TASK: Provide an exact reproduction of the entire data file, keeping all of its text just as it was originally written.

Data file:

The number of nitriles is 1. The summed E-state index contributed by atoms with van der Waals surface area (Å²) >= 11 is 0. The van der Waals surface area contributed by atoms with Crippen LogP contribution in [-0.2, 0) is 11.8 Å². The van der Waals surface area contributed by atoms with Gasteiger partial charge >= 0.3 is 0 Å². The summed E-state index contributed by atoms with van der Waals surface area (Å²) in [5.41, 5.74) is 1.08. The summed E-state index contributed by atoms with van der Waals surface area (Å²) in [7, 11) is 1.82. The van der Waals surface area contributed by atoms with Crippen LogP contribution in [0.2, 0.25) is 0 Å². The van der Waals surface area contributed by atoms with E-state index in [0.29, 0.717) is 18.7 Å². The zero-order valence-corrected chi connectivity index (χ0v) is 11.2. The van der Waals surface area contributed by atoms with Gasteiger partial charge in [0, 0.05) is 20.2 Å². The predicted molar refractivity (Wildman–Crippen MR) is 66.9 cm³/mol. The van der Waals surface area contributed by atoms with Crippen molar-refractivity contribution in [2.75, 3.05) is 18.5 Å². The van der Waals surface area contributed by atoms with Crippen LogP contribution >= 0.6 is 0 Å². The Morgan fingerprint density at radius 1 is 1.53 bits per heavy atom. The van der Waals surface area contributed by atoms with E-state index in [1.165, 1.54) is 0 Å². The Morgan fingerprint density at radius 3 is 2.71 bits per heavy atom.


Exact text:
The number of nitriles is 1. The summed E-state index contributed by atoms with van der Waals surface area (Å²) >= 11 is 0. The van der Waals surface area contributed by atoms with Crippen LogP contribution in [-0.2, 0) is 11.8 Å². The van der Waals surface area contributed by atoms with Gasteiger partial charge >= 0.3 is 0 Å². The summed E-state index contributed by atoms with van der Waals surface area (Å²) in [5.41, 5.74) is 1.08. The summed E-state index contributed by atoms with van der Waals surface area (Å²) in [7, 11) is 1.82. The van der Waals surface area contributed by atoms with Crippen LogP contribution in [0.2, 0.25) is 0 Å². The van der Waals surface area contributed by atoms with E-state index in [0.29, 0.717) is 18.7 Å². The zero-order valence-corrected chi connectivity index (χ0v) is 11.2. The van der Waals surface area contributed by atoms with Gasteiger partial charge in [0, 0.05) is 20.2 Å². The predicted molar refractivity (Wildman–Crippen MR) is 66.9 cm³/mol. The van der Waals surface area contributed by atoms with Crippen molar-refractivity contribution in [2.75, 3.05) is 18.5 Å². The van der Waals surface area contributed by atoms with Crippen LogP contribution >= 0.6 is 0 Å². The Morgan fingerprint density at radius 1 is 1.53 bits per heavy atom. The van der Waals surface area contributed by atoms with E-state index in [1.165, 1.54) is 0 Å². The Morgan fingerprint density at radius 3 is 2.71 bits per heavy atom.